What Does A Buyer’s Solicitor Do?
What Does A Conveyancer Do For A Buyer?
We have put together a guide on what to expect if you are buying a house and need to instruct a conveyancing solicitor to carry out the legal work involved.
Once you have found the house you wish to buy it is time to instruct a solicitor to work on your behalf. Your solicitor will carry out all the leal work involved in transferring the house ownership into your name and all the details this involves. Now you have told the solicitor that you wish to use their services you should receive a ‘Letter of Engagement’ or a ‘Confirmation of Terms of Business’. Once you receive this, you should sign and return this as soon as possible so that they can start work as soon as possible. You want to avoid as many hold ups as possible. You must inform you solicitor at the outset if you are also selling a property as the transactions might need to be tied together.
Once you have returned the letters of engagement of the terms of business, funds will be requested to cover initial expenditure such as the cost of the searches, sending out letters and forms and other taske the solicitor carries out.
Your solicitor will write to the seller’s solicitor to confirm that they are instructed and request the draft contract which should arrive with a sales pack. This includes information regarding the title deeds of the property and the other standard forms completed by the seller. If the property is leasehold a copy of the lease will also be included.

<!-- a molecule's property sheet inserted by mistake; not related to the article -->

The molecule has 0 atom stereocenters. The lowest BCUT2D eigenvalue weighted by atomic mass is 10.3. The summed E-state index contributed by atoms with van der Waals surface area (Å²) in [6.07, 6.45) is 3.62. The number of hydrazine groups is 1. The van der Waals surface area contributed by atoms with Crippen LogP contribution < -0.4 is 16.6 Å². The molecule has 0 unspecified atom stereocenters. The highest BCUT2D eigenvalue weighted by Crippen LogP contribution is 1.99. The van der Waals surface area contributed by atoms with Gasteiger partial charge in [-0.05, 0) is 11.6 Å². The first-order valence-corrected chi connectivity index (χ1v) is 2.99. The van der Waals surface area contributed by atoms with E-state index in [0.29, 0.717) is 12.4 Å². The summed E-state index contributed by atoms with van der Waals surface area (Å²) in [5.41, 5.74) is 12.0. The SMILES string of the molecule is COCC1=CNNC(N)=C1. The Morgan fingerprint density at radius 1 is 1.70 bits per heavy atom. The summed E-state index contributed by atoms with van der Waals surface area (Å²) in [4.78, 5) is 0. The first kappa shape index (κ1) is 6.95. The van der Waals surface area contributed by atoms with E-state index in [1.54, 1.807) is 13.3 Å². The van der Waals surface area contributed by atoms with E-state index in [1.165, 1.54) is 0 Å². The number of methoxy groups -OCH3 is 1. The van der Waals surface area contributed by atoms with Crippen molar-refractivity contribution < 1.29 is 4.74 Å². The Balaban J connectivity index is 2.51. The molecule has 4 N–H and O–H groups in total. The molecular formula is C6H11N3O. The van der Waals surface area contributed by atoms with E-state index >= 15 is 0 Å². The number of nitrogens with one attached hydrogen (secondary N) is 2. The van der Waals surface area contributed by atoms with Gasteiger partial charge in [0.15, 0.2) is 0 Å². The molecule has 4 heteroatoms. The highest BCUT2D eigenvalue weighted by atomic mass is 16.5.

If you are buying the property in joint names your solicitor will need to make you aware of the important decisions to be made in relation to joint ownership. There are two ways that you can jointly own a property:
- Joint tenants – this means both you and the other buyer have an equal interest in the property. If one of you dies the remaining owner automatically owns the property.
- Tenants in common – Both of you own a specific share of the property. You can leave that share to anyone via your ‘Will’, should you die.
Legal Work Prior To Exchange Of Contracts
Your solicitor will examine the draft contract and the forms received from the seller regarding the terms of sale. If you have and queries, they will raise them with the seller’s solicitor. You must carefully go through the standard forms that the seller has completed and inform the solicitor if everything is (or is not) as you expected.
If you are buying a leasehold property, your solicitor will send a standard Managing Agents Questionnaire to the seller’s solicitors. This will be sent on to the relevant Landlord/Managing Agents/Residents Association to be dealt with.
If you have obtained a mortgage to buy your property, your solicitor will receive a copy of the mortgage offer and examine the conditions since your solicitor usually undertakes legal work on behalf mortgage lenders as well.
Signing of Contracts